TaskLog 1.2 app update metrics

Another app update, another metrics post.

I just shipped TaskLog 1.2. This was a pretty major feature update – the largest in TaskLog’s history. As with the recent PuzzleTiles update, I thought I’d share some metrics about the app, and the update.

The previous shipping version of TaskLog comprised 3,388 lines of Objective-C code in 28 files (121 lines per file), plus 226 lines in C header files (8 lines per file). This is physical lines of code (SLOC), as counted by cloc.

The new updated version comprises 4,649 lines of Objective-C in 37 files (125 lines per file), plus 226 lines in 36 header files (8 lines per file).

Objective-C C Headers Total
TaskLog 1.1.2 28 files, 3,388 lines 26 files, 226 lines 54 files, 3,614 lines
TaskLog 2.0 37 files, 4,649 lines 36 files, 290 lines 73 files, 4,939 lines

The largest file was (and still is) the main view controller, TTMainViewController.m, which was previously 889 lines of code, and in the latest update is 1,085 lines of code.

In total, I spent 112.5 hours developing this update. Had I been working on it full time, I could have finished it in 3 weeks. Doing it part time, it ended up more like 6 weeks.

Notably (unlike the PuzzleTiles update), I added no Swift to TaskLog. It wasn’t really a conscious decision. I just did my thing, and when it was done, well, there was no Swift in there. I guess it didn’t really occur to me. TaskLog is several generations of code newer than PuzzleTiles, so it needed much less of an overhaul; maybe that was it.

On a semi-related note, I recently converted PuzzleTiles to Swift 2.0, and it took me two hours to straighten out all the code and make everything build and run properly once the Swift converter was done. Considering it has less than 600 lines of Swift code, that seems like a whole lot of effort. I’ve been working on an (as yet non-shipping) app for quite some time which is currently over 20,000 lines of Objective-C. It occurs to me that if it were written in Swift, I’d be in a world of hurt right now. I wonder if Apple isn’t updating Swift too, um, swiftly.

Random metrics for an app update

I just finished up a very large update to PuzzleTiles, and wanted to share a few development metrics.

The previous shipping version comprised 6,181 lines of Objective-C code in 27 files (228 lines per file), plus 559 lines in 26 header files (21 lines per file). This is actual LOC (as measured by cloc), not including comments or blank lines.

The new update comprises 7,394 lines of code: 6,417 lines of Objective-C code in 24 files (267 lines per file), plus 388 lines in 22 header files (17 lines per file), and finally, 589 lines of Swift code in 15 files (39 lines per file)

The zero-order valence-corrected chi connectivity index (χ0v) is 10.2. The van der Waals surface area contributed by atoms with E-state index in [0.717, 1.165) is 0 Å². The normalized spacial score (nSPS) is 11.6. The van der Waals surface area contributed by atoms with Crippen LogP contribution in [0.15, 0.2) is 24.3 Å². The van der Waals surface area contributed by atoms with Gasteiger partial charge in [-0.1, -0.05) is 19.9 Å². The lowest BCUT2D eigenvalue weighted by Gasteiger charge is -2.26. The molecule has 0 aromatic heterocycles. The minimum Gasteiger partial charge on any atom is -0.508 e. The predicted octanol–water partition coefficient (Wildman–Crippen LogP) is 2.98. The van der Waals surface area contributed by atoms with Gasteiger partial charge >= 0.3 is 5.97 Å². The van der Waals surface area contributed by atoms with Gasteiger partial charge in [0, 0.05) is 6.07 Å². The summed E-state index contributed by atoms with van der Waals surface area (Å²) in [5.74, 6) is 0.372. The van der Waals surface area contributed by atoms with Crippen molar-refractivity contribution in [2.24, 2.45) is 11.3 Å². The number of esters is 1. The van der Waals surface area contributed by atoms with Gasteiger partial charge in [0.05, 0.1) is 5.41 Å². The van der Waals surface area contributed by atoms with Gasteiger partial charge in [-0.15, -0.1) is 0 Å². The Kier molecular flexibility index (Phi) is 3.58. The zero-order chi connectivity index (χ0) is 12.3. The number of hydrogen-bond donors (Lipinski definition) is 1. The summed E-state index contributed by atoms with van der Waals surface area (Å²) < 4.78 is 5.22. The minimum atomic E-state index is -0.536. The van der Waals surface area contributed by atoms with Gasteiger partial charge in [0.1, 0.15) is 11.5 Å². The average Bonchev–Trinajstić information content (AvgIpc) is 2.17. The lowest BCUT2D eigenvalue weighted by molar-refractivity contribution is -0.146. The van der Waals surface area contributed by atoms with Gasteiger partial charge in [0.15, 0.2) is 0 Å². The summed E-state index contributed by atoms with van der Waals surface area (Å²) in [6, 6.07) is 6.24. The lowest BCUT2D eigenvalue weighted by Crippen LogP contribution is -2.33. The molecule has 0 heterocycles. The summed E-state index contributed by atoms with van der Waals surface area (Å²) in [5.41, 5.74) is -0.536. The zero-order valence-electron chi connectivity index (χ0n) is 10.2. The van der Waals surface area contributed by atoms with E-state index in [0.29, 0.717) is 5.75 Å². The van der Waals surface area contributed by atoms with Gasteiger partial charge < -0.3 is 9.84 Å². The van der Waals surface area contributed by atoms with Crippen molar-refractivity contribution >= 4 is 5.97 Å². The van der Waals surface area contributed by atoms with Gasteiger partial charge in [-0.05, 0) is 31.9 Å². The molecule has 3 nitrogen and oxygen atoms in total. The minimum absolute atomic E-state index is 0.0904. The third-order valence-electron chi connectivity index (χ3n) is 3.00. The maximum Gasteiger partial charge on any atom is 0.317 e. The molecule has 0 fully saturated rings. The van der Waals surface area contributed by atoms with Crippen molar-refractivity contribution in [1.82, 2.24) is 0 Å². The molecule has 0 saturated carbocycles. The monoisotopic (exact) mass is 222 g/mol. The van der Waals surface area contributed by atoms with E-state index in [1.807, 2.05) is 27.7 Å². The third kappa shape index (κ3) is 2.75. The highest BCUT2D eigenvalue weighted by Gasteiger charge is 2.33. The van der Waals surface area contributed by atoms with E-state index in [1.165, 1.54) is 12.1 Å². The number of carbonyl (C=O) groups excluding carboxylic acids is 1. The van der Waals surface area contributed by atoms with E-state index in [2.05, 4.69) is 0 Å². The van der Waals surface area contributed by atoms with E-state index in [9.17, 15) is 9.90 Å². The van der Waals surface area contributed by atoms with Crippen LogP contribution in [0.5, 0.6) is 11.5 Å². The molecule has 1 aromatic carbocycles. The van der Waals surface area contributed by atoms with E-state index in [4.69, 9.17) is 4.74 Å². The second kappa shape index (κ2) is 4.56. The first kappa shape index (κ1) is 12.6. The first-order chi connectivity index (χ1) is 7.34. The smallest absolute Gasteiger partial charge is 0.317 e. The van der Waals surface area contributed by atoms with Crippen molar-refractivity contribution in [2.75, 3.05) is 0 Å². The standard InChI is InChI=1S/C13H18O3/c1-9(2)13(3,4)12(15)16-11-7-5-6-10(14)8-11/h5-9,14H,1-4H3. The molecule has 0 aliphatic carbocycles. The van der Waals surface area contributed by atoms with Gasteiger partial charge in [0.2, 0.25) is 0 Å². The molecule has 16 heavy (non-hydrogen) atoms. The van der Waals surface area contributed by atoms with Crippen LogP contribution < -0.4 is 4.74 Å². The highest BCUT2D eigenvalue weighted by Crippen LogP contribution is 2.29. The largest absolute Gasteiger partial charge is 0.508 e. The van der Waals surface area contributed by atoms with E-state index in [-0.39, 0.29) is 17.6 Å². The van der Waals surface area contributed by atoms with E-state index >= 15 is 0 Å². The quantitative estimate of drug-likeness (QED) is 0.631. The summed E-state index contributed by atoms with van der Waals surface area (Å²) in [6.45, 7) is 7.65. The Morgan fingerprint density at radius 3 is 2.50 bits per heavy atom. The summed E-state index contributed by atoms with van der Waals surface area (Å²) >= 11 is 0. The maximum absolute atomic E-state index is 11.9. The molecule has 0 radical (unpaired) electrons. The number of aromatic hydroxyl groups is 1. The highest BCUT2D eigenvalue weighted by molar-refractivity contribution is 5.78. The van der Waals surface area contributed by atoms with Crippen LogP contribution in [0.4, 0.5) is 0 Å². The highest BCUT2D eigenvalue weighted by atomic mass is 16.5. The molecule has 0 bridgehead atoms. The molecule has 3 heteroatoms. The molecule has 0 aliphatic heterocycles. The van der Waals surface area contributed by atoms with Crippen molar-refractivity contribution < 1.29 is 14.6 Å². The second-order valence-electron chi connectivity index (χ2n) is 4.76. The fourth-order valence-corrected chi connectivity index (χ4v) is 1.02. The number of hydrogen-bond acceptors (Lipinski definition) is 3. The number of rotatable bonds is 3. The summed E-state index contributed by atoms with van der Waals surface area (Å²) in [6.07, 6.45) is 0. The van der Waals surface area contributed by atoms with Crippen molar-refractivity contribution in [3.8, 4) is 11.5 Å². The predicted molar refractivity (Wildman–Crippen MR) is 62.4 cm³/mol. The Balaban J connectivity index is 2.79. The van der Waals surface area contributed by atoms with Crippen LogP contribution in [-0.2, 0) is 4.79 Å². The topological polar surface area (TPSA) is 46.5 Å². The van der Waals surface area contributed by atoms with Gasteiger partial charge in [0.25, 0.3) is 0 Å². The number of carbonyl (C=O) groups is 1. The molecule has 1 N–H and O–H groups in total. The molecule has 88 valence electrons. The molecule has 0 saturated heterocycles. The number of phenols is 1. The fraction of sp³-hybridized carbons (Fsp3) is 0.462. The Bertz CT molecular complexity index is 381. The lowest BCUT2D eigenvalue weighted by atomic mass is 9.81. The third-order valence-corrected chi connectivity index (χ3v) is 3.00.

Objective-C C Headers Swift Total
PuzzleTiles 1.2.4 27 files, 6,181 lines 26 files, 559 lines N/A 53 files, 6,740 lines
PuzzleTiles 2.0 24 files, 6,417 lines 22 files, 388 lines 15 files, 589 lines 61 files, 7,394 lines

The largest file was (and is) PuzzleViewController.m, the file that holds the main view controller in the app, at 962 lines of code. Not too bad, I think.

From start to finish, the update took me around 258 hours. This includes everything related to the app: research, design, development, testing, artwork, screenshots and videos for iTunes Connect, etc.. Had I done this full time (which I did not), it would have taken just over 6 weeks. That's actually kind of a long time; more time than I usually spend on an app update. To be fair, though, this was a huge update.

When I took my car to the dealer for its 100,000 mile service, the dealer told me it would cost nearly $1,000. I asked what they could possibly be doing to make it cost that much. He said they intended to basically lift up the radiator cap, and pull a new car underneath it. So it was with this app update.

I overhauled the entire UI – previously it was still iOS6-vintage. I converted everything to use Storyboards and Autolayout, adding support for all the bigger phones. I added 3x graphics for iPhone 6 Plus. I added a new tile set, and updated all the others to look better (and have 3x). I added in-app purchase, and iCloud syncing (both things with which I previously had no experience). I removed every deprecated call, and added some new APIs introduced in iOS7 and iOS8 where it made sense to do so. I rewrote a few problem areas entirely (such as my GameKit code), and made some nice enhancements to other areas (the control scheme, and sound playing, among others).

PuzzleTiles was my first iOS app, originally released in 2010, and last updated in 2012. The guy that wrote it had much less expertise than I currently possess. It was very fun to get in there and redo things with the benefit of the knowledge I've gained in the years since.

I'm reasonably sure this level of effort won't turn out to have made sense, financially. In that regard, I'd likely have done better to spend that time on other apps that actually do make money. But money wasn't the point here. I wanted PuzzleTiles to once again be an app I could be proud of. In that regard, it's already a success.

Of course, it won't hurt if you download it, and buy the in-app-purchase. :)

Regarding Swift